Ciceronian Controversies - The I Tatti Renaissance Library (Hardback)
  • Ciceronian Controversies - The I Tatti Renaissance Library (Hardback)
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Ciceronian Controversies - The I Tatti Renaissance Library (Hardback)

(editor), (translator)
£29.95
Hardback 336 Pages
Published: 01/04/2007
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The most important literary dispute of the Renaissance pitted those writers of Neo-Latin who favored imitation of Cicero alone, as the single best exemplar of Latin prose, against those who preferred to follow an eclectic array of literary models. This Ciceronian controversy is the subject of the texts collected for the first time in this volume: exchanges of letters between Angelo Poliziano and Paolo Cortesi; between Gianfrancesco Pico della Mirandola and Pietro Bembo; and between Giovambattista Giraldi Cinzio and his mentor Celio Calcagnini. A postscript by Lilio Gregorio Giraldi and writings by Antonio Possevino comment further on this correspondence.

Because they address some of the most fundamental aspects of literary production, these quarrels shed light on similar debates about vernacular literature, which also turned on imitation and the role of the author. The Ciceronian controversy can also be seen as part of larger cultural movements, such as the choice of vernacular language over Latin, the development of Jesuit pedagogy, and the religious conflicts that characterized much of the Renaissance.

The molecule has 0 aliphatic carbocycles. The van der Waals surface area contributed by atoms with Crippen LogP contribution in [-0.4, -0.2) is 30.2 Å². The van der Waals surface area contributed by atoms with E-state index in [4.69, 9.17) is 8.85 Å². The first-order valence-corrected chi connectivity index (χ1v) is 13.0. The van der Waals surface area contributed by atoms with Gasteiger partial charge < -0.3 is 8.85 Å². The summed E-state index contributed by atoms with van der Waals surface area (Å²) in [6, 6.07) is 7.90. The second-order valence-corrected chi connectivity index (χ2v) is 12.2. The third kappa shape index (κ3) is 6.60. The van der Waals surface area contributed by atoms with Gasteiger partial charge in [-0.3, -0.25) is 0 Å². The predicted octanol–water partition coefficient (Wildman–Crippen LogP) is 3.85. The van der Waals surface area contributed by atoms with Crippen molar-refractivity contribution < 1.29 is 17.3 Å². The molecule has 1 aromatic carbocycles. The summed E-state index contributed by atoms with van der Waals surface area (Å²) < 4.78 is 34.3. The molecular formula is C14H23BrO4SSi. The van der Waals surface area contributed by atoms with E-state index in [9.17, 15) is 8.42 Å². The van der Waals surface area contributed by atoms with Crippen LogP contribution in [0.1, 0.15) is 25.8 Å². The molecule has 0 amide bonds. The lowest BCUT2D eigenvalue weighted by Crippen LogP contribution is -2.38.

Publisher: Harvard University Press
ISBN: 9780674025202
Number of pages: 336
Dimensions: 203 x 133 mm


MEDIA REVIEWS

Believe it or not, the central issues of the book still make a worthy claim upon our attention. And this new bilingual edition, edited by JoAnn DellaNeva and translated by Brian Duvick, brings before the public for the first time in one blue volume, as beautifully printed as its 20 predecessors in this series, the most crucial documents in a literary debate that once engaged the finest minds in Europe. - James Gardner, New York Sun

Dellaneva and Duvick’s Ciceronian Controversies in turn offers the major texts from one of the great arguments in Renaissance culture, the one about how a proper Latin style should be developed...As is usual with this series, the texts rely on critical editions established by others and the notes are minimal, what is necessary for an informed first reading. Everything is done to a uniformly high standard, and it is worth pausing for a moment to note that there are now more than twenty-five volumes in this series. That this milestone was reached in only seven years is a remarkable accomplishment. - Craig Kallendorf, Neo-Latin News

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